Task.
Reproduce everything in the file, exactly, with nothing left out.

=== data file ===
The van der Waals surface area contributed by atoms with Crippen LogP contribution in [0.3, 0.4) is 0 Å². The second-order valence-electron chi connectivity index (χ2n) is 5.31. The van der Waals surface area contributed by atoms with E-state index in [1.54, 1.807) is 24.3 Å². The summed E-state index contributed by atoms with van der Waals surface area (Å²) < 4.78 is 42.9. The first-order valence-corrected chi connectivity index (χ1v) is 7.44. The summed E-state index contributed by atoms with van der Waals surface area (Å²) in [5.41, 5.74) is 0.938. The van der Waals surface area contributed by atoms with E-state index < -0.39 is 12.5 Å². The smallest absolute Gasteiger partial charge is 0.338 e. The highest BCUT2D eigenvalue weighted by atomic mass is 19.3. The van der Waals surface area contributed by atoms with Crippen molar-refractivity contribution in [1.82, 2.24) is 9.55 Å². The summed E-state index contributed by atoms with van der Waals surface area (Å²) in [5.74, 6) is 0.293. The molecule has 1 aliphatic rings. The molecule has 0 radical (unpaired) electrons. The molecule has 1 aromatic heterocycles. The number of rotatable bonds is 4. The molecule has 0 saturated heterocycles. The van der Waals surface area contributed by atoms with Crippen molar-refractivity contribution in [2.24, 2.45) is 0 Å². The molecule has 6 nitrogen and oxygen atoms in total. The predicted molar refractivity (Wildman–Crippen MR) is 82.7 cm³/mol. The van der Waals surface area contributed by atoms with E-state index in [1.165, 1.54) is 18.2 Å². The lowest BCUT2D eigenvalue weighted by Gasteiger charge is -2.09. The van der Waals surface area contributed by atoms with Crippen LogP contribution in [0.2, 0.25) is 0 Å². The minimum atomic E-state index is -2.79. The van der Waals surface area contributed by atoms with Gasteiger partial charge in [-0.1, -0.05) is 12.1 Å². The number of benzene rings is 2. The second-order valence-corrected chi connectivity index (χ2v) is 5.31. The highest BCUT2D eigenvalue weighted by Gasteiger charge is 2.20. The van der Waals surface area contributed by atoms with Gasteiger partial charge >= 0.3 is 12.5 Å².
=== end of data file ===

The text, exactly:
The van der Waals surface area contributed by atoms with Crippen LogP contribution in [0.3, 0.4) is 0 Å². The second-order valence-electron chi connectivity index (χ2n) is 5.31. The van der Waals surface area contributed by atoms with E-state index in [1.54, 1.807) is 24.3 Å². The summed E-state index contributed by atoms with van der Waals surface area (Å²) < 4.78 is 42.9. The first-order valence-corrected chi connectivity index (χ1v) is 7.44. The summed E-state index contributed by atoms with van der Waals surface area (Å²) in [5.41, 5.74) is 0.938. The van der Waals surface area contributed by atoms with E-state index < -0.39 is 12.5 Å². The smallest absolute Gasteiger partial charge is 0.338 e. The highest BCUT2D eigenvalue weighted by atomic mass is 19.3. The van der Waals surface area contributed by atoms with Crippen molar-refractivity contribution in [1.82, 2.24) is 9.55 Å². The summed E-state index contributed by atoms with van der Waals surface area (Å²) in [5.74, 6) is 0.293. The molecule has 1 aliphatic rings. The molecule has 0 radical (unpaired) electrons. The molecule has 1 aromatic heterocycles. The number of rotatable bonds is 4. The molecule has 0 saturated heterocycles. The van der Waals surface area contributed by atoms with Crippen molar-refractivity contribution in [2.24, 2.45) is 0 Å². The molecule has 6 nitrogen and oxygen atoms in total. The predicted molar refractivity (Wildman–Crippen MR) is 82.7 cm³/mol. The van der Waals surface area contributed by atoms with E-state index in [1.165, 1.54) is 18.2 Å². The lowest BCUT2D eigenvalue weighted by Gasteiger charge is -2.09. The van der Waals surface area contributed by atoms with Crippen LogP contribution in [0.2, 0.25) is 0 Å². The minimum atomic E-state index is -2.79. The van der Waals surface area contributed by atoms with Gasteiger partial charge in [-0.1, -0.05) is 12.1 Å². The number of benzene rings is 2. The second-order valence-corrected chi connectivity index (χ2v) is 5.31. The highest BCUT2D eigenvalue weighted by Gasteiger charge is 2.20. The van der Waals surface area contributed by atoms with Gasteiger partial charge >= 0.3 is 12.5 Å².